20 September 2012
Today, a document entitled ‘Long term toxicity of a Roundup herbicide and a Roundup-tolerant genetically modified maize’ was published in the ‘Food and Chemical Toxicology’ review.
The plant science industry is committed to the highest standards of testing and safety for its products. It takes all health concerns regarding biotech food and feed seriously.
At present, specialists are thoroughly studying the research before commenting further on the scientific value of its content.
Many long-term studies have confirmed the safety of GMOs. Such studies have been carried-out using rodents but also other animals by scientific researchers from all parts of the world. No toxic effect has been reported, according to international and Australian food safety agencies.
Biotech crops are rigorously tested for safety prior to commercialisation. In Australia, approved GM products all go through a rigorous safety assessment by the Office of the Gene Technology Regulator (OGTR) as well as Food Standards Australia New Zealand (FSANZ).
European Commission funded-research from 130 projects involving 500 independent research groups over 25 years concluded that “There is, as of today, no scientific evidence associating GMOs with higher risks for the environment or for food and feed safety than conventional plants and organisms.”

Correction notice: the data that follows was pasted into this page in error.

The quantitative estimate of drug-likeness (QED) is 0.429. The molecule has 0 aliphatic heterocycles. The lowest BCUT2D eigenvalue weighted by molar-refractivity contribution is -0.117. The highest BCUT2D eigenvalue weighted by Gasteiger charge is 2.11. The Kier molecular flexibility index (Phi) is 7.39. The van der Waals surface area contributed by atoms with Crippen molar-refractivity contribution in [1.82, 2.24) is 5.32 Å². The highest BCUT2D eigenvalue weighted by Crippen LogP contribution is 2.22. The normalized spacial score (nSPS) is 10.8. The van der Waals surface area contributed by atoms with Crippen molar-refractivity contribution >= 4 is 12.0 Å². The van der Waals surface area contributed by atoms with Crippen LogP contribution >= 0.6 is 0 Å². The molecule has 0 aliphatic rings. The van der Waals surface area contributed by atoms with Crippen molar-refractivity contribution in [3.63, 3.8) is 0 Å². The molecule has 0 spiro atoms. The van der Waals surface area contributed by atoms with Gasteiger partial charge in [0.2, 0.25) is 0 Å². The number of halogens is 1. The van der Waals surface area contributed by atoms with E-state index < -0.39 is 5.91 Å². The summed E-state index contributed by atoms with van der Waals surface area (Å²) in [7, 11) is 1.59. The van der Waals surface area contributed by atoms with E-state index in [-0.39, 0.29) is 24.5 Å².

Since 1996, over 2 trillion meals containing GM ingredients have been eaten around the world and in Australia without a single substantiated case of ill-health to humans or animals. The World Health Organisation has said that: “No effects on human health have been shown as a result of the consumption of such foods by the general population in the countries where they have been approved”.
Media should be aware of the track record of the papers’ authors
Media reporting this story should be aware that some of the researchers behind the study are closely associated with anti-GM campaigning groups. Reuters today stated that “the lead researcher’s past record as a critic of the industry may make other experts wary of drawing hasty conclusions” and wrote that “In an unusual move, the research group did not allow reporters to seek outside comment on their paper before its publication